The techno-economics of bitumen recovery from oil and tar sands as a complement to oil exploration in Nigeria
The Nigeria economy is wholly dependent on revenue from oil. However, bitumen has been discovered in the country since 1903 and has remained untapped over the years. The need for the country to complement oil exploration with the huge bitumen deposit cannot be overemphasized. This will help to improve the country's gross domestic product (GDP) and revenue available to government. Bitumen is classifled as heavy crude with API (American petroleum Institute) number ranging between 50 and 110 and occurs in Nigeria, Canada, Saudi Arabia, Venezuela etc from which petroleum products could be derived. This dissertation looked at the Canadian experience by comparing the oil and tar sand deposit found in Canada with particular reference to Athabasca (Grosmont, Wabiskaw McMurray and Nsiku) with that in Nigeria with a view of transferring process technology from Canada to Nigeria. The Nigeria and Athabasca tar sands occur in the same type of environment. These are the deltaic, fluvial marine deposit in an incised valley with similar reservoir, chemical and physical properties. However, the Nigeria tar sand is more asphaltenic and also contains more resin and as such will yield more product volume during hydro cracking albeit more acidic. The differences in the components (viscosity, resin and asphaltenes contents, sulphur and heavy metal contents) of the tar sands is within the limit of technology adaptation. Any of the technologies used in Athabasca, Canada is adaptable to Nigeria according to the findings of this research. The techno-economics of some of the process technologies are. x-rayed using the PTAC (petroleum technology alliance Canada) technology recovery model in order to obtain their unit cost for Nigeria bitumen. The unit cost of processed bitumen adopting steam assisted gravity drainage (SAGD), in situ combustion (ISC) and cyclic steam stimulation (CSS) process technology is 40.59, 25.00 and 44.14 Canadian dollars respectively. The unit cost in Canada using the same process technology is 57.27, 25.00 and 61.33 Canadian dollars respectively. The unit cost in Nigeria is substantively lesser than in Canada. A trade off is thereafter done using life cycle costing so as to select the best process technology for the Nigeria oil/tar sands. The net present value/internal rate of return is found to be B$3,062/36.35% for steam assisted gravity drainage, B$I,570124.51 % for cyclic steam stimulation and B$3,503/39.64% for in situ combustion. Though in situ combustion returned the highest net present value and internal rate of return, it proved not to be the best option for Nigeria due to environmental concern and response time to production. The best viable option for the Nigeria tar sand was then deemed to be steam assisted gravity drainage. An integrated oil strategy coupled with cogeneration using MSAR was also seen to considerably amplify the benefits accruable from bitumen exploration; therefore, an investment in bitumen exploration in Nigeria is a wise economic decision.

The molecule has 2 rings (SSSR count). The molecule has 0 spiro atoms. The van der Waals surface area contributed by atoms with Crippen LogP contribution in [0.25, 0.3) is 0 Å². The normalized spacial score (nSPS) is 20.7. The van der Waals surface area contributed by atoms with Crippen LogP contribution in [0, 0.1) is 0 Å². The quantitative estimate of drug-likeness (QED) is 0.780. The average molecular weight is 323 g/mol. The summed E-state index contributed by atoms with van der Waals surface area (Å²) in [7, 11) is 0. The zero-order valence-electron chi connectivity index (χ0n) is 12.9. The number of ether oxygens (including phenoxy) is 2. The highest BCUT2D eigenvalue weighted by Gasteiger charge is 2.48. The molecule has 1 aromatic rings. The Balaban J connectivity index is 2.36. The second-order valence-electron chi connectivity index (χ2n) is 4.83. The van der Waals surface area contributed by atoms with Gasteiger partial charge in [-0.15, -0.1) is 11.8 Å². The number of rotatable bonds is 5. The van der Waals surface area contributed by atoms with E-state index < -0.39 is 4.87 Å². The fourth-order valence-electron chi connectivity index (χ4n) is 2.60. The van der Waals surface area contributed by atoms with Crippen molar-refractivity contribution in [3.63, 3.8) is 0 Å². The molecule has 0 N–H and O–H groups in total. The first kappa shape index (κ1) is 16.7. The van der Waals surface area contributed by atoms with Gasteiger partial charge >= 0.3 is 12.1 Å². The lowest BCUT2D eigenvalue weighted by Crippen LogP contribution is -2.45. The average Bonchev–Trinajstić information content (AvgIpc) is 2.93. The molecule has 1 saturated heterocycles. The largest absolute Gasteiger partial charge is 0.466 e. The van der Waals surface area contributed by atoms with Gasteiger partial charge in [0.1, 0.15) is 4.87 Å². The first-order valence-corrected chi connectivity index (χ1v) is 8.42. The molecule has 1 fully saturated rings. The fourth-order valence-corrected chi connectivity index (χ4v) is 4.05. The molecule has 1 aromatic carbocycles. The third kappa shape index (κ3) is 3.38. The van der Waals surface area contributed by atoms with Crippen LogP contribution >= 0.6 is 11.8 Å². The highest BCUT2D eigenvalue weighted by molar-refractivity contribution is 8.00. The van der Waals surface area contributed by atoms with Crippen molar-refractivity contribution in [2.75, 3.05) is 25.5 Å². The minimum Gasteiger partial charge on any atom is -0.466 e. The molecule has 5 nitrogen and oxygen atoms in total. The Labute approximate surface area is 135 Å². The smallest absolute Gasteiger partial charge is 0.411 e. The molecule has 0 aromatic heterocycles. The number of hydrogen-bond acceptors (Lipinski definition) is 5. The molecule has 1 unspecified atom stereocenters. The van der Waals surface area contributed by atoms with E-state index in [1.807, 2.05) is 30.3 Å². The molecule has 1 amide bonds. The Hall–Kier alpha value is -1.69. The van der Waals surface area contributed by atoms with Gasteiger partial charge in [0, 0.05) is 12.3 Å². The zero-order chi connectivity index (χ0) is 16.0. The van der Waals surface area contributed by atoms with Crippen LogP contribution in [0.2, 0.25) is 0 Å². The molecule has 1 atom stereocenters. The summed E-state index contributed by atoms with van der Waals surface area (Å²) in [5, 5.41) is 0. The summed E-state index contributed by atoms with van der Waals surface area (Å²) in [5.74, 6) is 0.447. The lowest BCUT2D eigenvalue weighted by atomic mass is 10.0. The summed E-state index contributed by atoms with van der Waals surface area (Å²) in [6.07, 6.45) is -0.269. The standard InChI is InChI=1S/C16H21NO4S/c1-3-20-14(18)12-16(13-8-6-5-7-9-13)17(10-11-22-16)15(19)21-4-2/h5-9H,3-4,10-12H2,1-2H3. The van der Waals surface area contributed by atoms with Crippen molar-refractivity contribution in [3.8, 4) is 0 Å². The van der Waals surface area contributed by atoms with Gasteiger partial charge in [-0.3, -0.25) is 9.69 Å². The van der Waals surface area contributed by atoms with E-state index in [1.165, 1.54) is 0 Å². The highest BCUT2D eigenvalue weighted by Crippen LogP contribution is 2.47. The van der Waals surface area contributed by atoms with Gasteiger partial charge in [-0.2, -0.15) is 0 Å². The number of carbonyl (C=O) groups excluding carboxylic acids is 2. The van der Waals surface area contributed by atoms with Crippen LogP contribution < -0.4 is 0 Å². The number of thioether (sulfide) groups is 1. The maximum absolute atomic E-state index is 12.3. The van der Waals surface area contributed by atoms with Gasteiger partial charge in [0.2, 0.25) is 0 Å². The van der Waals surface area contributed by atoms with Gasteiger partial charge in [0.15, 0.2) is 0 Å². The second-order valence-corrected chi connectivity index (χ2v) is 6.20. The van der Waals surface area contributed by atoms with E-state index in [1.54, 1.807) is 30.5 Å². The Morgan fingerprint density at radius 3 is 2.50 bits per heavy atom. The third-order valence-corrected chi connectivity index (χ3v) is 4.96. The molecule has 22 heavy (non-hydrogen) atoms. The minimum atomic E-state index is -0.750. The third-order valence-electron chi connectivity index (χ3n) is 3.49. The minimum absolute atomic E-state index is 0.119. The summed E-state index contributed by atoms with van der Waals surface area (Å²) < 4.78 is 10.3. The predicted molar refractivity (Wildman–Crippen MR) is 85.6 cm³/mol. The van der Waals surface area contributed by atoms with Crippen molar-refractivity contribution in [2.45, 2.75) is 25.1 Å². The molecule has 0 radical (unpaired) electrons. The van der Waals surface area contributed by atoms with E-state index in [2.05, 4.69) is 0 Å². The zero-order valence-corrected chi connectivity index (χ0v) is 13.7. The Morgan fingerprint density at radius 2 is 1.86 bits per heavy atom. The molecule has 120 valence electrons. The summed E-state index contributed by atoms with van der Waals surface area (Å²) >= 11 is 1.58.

- Engineering